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Democracy with Religious Freedom: Habermas’s Revision of Rawls and Their Common Problem


May 27, 2016
1:15 pm - 3:00 pm
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Encina Hall West, Room 400
Political Theory Workshop with Franklin I. Gamwell (University of Chicago). Co-sponsored by the McCoy Family Center for Ethics in Society, the Department of Religious Studies, and the Patrick Suppes Center for History and Philosophy of Science as part of the “Science, Religion, and Democracy” series.  Open to Stanford University affiliates.
Jürgen Habermas and John Rawls both affirm modern constitutional liberalism as democracy with religious freedom. Without addressing the difference between his postmetaphysical account and Rawls’s political liberalism, Habermas formulates a friendly amendment to Rawls’s proposal: the supposed demand of public reason expressed in Rawls’s proviso on political advocacy should be replaced with an “institutional translation proviso,” such that only secular reasons count in “formal proceedings within political bodies.” This essay argues: (1) Habermas’s amendment does not result in a coherent theory of democracy with religious freedom; (2) notwithstanding the difference between Habermas’s postmetaphysical account and Rawls’s political liberalism, the two thinkers share a common problem, namely, the assumption or implication that religious convictions cannot be the object of public reason; and (3) a better solution consists in the recognition that religious convictions or comprehensive doctrines answer a rational question, so that democracy is properly constituted as politics by the way of full and free discourse or by the way of reason.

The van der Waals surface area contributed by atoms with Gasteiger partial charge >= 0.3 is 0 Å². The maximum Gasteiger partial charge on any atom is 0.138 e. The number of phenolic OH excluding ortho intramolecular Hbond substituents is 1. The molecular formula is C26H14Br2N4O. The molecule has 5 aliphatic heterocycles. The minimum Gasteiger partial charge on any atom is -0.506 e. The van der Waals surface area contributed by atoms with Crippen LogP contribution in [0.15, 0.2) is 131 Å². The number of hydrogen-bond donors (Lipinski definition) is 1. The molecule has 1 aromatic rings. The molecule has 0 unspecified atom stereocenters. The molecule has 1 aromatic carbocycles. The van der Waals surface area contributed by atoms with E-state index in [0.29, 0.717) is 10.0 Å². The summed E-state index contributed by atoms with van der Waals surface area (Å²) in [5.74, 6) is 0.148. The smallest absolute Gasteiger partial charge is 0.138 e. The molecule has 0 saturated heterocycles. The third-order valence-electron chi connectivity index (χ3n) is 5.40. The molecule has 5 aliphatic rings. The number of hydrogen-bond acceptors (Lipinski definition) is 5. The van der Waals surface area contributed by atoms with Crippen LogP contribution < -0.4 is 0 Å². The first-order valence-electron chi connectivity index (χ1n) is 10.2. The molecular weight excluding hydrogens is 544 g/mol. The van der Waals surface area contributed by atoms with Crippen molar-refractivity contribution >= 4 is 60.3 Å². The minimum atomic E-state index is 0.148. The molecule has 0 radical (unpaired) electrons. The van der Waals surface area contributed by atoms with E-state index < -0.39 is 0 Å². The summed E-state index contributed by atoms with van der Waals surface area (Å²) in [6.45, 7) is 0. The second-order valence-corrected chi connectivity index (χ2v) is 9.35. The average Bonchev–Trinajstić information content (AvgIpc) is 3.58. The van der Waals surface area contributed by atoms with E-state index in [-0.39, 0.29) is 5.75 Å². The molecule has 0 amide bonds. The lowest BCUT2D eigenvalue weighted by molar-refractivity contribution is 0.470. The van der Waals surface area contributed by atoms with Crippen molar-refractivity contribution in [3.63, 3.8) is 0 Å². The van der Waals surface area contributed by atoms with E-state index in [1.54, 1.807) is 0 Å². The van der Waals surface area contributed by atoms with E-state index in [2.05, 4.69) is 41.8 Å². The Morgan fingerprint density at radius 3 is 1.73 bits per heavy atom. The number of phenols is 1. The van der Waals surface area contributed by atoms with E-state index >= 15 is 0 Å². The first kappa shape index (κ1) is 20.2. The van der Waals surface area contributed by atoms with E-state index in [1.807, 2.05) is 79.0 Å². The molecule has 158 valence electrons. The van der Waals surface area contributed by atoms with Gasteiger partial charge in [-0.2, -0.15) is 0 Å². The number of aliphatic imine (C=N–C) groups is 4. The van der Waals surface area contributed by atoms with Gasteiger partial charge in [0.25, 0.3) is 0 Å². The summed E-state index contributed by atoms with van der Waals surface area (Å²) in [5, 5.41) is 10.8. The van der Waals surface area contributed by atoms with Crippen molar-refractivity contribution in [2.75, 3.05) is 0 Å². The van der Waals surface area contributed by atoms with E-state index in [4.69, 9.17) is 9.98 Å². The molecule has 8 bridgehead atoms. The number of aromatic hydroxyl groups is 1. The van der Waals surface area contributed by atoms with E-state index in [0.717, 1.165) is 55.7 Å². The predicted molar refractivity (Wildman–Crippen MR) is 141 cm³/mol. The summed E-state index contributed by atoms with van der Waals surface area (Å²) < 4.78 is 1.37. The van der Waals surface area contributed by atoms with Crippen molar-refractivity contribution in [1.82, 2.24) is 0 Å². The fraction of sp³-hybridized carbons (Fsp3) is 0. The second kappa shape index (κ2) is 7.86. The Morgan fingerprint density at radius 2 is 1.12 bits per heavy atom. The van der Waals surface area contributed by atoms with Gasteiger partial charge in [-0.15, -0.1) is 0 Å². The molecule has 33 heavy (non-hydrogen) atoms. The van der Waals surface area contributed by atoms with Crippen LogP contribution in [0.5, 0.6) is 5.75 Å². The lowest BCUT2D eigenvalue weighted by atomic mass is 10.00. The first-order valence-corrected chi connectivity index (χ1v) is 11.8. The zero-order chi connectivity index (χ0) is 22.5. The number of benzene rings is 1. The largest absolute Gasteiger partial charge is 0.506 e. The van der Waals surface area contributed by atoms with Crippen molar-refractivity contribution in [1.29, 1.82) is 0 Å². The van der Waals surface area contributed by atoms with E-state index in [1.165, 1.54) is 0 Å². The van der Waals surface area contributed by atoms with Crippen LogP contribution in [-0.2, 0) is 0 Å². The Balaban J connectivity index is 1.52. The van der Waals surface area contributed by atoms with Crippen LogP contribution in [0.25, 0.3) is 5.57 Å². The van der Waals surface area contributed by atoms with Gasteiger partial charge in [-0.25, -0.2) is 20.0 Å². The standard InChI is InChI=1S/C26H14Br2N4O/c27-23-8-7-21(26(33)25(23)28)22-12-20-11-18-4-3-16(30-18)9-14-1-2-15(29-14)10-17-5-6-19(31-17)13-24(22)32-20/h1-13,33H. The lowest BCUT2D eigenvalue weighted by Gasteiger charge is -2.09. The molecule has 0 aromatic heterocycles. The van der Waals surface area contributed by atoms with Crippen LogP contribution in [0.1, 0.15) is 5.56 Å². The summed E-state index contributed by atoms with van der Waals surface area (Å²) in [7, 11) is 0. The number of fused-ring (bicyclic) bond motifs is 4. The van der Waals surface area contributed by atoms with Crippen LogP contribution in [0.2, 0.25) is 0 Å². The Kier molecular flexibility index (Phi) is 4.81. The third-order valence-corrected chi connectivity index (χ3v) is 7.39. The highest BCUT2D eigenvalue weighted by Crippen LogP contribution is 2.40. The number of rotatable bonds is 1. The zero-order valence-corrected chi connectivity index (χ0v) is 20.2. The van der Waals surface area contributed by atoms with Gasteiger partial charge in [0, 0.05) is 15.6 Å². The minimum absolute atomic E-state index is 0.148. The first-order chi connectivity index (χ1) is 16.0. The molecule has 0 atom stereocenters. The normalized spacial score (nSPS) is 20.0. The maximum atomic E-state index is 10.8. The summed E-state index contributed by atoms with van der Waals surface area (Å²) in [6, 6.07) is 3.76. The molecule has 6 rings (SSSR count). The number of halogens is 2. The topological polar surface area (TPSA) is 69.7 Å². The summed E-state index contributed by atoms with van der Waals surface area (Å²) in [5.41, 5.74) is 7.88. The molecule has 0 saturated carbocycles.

To request the pre-distributed paper, please contact Brenna Boerman

Franklin I. Gamwell is the Shailer Mathews Distinguished Service Professor of Religious Ethics, the Philosophy of Religions, and Theology in the Divinity School at the University of Chicago. He studies ethical and political theory in relation to Christian theology and to the philosophy of religions. His work is centered particularly on twentieth-century thinkers. His books include The Divine Good: Modern Moral Theory and the Necessity of GodThe Meaning of Religious Freedom: Modern Politics and the Democratic ResolutionDemocracy on Purpose: Justice and the Reality of GodPolitics as a Christian Vocation: Faith and Democracy Today; and Existence and the Good: Metaphysical Necessity in Morals and Politics.  His numerous articles and essays have appeared in the Journal of Law and Religion, the Journal of Religion, Process Studies, and The Christian Century, among other places.  Prof. Gamwell took his B.A from Yale, his B.D. from Union Theological Seminary, and his M.A. and Ph.D from the University of Chicago.  He is a Fellow of the American Academy of Arts and Sciences.

The Political Theory Workshop offers faculty and other scholars an opportunity to present in progress, or recently completed, work to a diverse audience from political science, philosophy, law, and other social sciences and humanities.  Workshop papers come from all areas of political theory, including normative and positive theory, legal theory, and the history of political thought.  Papers are circulated ten days before the seminar. Participants are expected to read the paper before the workshop.  Each session begins with comments and questions on the paper by a discussant, a brief response from the author, followed by a general discussion. All members of the university community are welcome to attend the workshop. Join the Political Theory Workshop mailing list.